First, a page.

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  1. #1

    Configuring a Spyder PID to modulate a vfd based on building pressure

    Anybody have any suggestions for me about tuning a PID loop that looks at building pressure with a setpoint of .005"? Im having trouble slowing down the loop to prevent the fan from ramping up and down too fast. The loop output is then forwarded into a reset block to convert it into fan %. Please help i'm losing hair by the handful!!

  2. #2
    Join Date
    Aug 2009
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    I know this may sound a bit simplistic- but have you tried to simply reduce your P, I and D constants to be smaller? Can you divide them each by 10 for example?

  3. #3
    Join Date
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    there is a rate limit block (i think thats what its called, sorry i dont do webs anymore) that you can use to slow down your pid output.
    it goes inbetween your pid and ao. you can limit the up and down rate.

    although the best way is to tune your PID.
    IV IV IX

    use your head for something other than a hat rack.......Gerry

  4. #4
    Join Date
    Aug 2009
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    I would say tune the P.I.D. and it will take a while. If you're not real familiar with it plan on pulling out a lot more hair

  5. #5
    Join Date
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    Quote Originally Posted by agent4g94 View Post
    Anybody have any suggestions for me about tuning a PID loop that looks at building pressure with a setpoint of .005"? Im having trouble slowing down the loop to prevent the fan from ramping up and down too fast. The loop output is then forwarded into a reset block to convert it into fan %. Please help i'm losing hair by the handful!!
    are you sure your setpoint is 0.005 ? that seems awfully low.

    I think that should read more like 0.05 for building pressure.

  6. #6
    ViceMan, you are the man. Duh, rate limiter, i should have known. What an oversight on my part!! I guess i should post on here more, my question was answered in 1 hour. Its too bad my boss paid for three days of PID troubleshooting. haha, sucker

  7. #7
    Amigo, It's a spec from some dumba$$ engineer. Its too bad too, when i fart in the building it sends my fan for a ride. Ploop, oh wait the fan just went to 50Hz.

  8. #8
    Join Date
    Feb 2005
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    Quote Originally Posted by agent4g94 View Post
    Amigo, It's a spec from some dumba$$ engineer. Its too bad too, when i fart in the building it sends my fan for a ride. Ploop, oh wait the fan just went to 50Hz.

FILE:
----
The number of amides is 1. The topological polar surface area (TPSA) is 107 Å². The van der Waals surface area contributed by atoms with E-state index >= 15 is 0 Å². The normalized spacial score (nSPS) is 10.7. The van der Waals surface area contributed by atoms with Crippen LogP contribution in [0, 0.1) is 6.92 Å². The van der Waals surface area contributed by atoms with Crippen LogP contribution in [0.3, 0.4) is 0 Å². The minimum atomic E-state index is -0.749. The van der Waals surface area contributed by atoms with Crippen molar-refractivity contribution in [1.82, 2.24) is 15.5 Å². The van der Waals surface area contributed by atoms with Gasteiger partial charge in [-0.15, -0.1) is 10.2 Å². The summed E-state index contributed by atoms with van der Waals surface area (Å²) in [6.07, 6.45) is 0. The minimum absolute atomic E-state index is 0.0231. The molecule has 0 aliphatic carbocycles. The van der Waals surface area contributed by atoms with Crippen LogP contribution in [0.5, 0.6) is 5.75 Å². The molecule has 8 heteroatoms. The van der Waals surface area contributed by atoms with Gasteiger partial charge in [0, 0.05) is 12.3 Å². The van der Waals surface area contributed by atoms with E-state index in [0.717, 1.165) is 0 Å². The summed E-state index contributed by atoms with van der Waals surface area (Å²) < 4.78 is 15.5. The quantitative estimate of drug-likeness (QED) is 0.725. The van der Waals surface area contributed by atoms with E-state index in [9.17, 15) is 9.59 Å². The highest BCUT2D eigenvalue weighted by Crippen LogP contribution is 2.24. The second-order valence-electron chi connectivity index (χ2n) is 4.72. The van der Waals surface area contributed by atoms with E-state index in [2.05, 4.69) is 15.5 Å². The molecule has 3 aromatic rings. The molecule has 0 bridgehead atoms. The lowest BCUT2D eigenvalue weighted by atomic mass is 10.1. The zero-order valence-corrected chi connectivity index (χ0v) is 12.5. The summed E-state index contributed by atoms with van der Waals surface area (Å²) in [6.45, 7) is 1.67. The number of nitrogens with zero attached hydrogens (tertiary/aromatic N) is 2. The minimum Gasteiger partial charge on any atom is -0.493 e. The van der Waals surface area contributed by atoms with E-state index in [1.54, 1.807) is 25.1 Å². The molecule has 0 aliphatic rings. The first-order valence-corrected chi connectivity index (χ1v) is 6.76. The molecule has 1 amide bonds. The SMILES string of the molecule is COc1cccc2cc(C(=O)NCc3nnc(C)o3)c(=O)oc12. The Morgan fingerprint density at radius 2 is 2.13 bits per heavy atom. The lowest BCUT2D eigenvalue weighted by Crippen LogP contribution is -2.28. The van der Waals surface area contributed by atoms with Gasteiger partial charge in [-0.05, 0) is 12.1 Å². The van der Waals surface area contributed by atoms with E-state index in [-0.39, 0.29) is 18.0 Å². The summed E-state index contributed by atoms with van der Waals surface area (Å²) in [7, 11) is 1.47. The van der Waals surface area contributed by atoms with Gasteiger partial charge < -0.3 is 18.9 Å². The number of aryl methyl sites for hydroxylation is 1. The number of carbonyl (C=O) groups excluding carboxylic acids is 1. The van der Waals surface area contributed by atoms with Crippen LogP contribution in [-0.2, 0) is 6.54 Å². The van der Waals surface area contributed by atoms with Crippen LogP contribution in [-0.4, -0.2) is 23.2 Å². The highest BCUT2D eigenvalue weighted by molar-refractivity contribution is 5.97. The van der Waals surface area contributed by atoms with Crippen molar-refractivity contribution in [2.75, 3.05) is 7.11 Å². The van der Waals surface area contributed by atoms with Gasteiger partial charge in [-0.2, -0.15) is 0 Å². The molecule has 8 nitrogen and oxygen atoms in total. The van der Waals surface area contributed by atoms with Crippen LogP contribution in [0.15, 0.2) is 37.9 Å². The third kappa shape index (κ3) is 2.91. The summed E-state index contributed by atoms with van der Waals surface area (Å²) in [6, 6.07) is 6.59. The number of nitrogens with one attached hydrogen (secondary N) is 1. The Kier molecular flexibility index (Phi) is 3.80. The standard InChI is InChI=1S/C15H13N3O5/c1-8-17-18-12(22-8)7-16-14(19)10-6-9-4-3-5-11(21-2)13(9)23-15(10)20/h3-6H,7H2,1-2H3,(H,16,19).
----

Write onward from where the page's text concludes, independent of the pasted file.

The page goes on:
Yeah, that will sure keep your fan busy, especially on days when chilli is on special,

  9. #9
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    Jun 2006
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    Slowing down the PID cycles IMO wont affect significally your fan behaviour, especially when you try to modulate this output based on a process variable on that range with a setpoint somewhere on that range of values.

    Why? Because the variation of PV shall exist no matter when you choose from PID settings to see it and act. You would see something like PV cange - no reaction - after a while jump on a reacted output... believe me..

    The best way to go is to tune up your PID, and maybe in some cases apply an antispike filter on PV (be careful not to brick the input...)

    Cheers, have fun with PID tunning

  10. #10
    The rate limiter function worked wonders for my program. It's too bad ill never get that hair back!!! Check out this printscreen of the graphic, working well
    Attached Images Attached Images  

  11. #11
    Join Date
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    Quote Originally Posted by agent4g94 View Post
    The rate limiter function worked wonders for my program. It's too bad ill never get that hair back!!! Check out this printscreen of the graphic, working well
    Glad you got it sorted. What did the screen dump look like 10 seconds later?

    Seriously - I always try to filter the PV in any loop. The degree of that is always determined by the application.
    gnomethang
    _______________________________________________
    "Once men turned their thinking over to machines in the hope that this would set them free. But that only permitted other men with machines to enslave them."
    - The Reverend Mother Gaius Helen Mohiam

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